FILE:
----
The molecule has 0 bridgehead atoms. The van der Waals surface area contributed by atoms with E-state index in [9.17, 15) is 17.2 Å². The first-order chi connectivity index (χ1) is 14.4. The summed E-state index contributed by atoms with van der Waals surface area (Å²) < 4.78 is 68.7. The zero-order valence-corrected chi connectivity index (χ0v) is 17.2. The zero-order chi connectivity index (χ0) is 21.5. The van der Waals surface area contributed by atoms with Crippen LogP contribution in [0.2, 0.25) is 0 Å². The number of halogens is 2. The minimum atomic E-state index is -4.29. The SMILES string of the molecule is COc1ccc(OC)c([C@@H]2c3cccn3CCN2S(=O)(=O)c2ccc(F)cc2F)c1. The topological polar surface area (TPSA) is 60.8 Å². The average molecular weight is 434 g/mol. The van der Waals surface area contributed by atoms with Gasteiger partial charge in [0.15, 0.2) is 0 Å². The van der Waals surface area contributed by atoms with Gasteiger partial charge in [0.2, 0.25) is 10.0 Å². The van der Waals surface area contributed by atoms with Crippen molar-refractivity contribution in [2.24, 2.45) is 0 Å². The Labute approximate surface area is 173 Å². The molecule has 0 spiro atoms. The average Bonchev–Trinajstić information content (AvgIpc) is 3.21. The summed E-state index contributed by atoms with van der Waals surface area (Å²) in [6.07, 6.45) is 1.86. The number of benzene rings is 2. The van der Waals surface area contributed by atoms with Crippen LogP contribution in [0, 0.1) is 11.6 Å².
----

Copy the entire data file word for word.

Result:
The molecule has 0 bridgehead atoms. The van der Waals surface area contributed by atoms with E-state index in [9.17, 15) is 17.2 Å². The first-order chi connectivity index (χ1) is 14.4. The summed E-state index contributed by atoms with van der Waals surface area (Å²) < 4.78 is 68.7. The zero-order valence-corrected chi connectivity index (χ0v) is 17.2. The zero-order chi connectivity index (χ0) is 21.5. The van der Waals surface area contributed by atoms with Crippen LogP contribution in [0.2, 0.25) is 0 Å². The number of halogens is 2. The minimum atomic E-state index is -4.29. The SMILES string of the molecule is COc1ccc(OC)c([C@@H]2c3cccn3CCN2S(=O)(=O)c2ccc(F)cc2F)c1. The topological polar surface area (TPSA) is 60.8 Å². The average molecular weight is 434 g/mol. The van der Waals surface area contributed by atoms with Gasteiger partial charge in [0.15, 0.2) is 0 Å². The van der Waals surface area contributed by atoms with Gasteiger partial charge in [0.2, 0.25) is 10.0 Å². The van der Waals surface area contributed by atoms with Crippen molar-refractivity contribution in [2.24, 2.45) is 0 Å². The Labute approximate surface area is 173 Å². The molecule has 0 spiro atoms. The average Bonchev–Trinajstić information content (AvgIpc) is 3.21. The summed E-state index contributed by atoms with van der Waals surface area (Å²) in [6.07, 6.45) is 1.86. The number of benzene rings is 2. The van der Waals surface area contributed by atoms with Crippen LogP contribution in [0, 0.1) is 11.6 Å².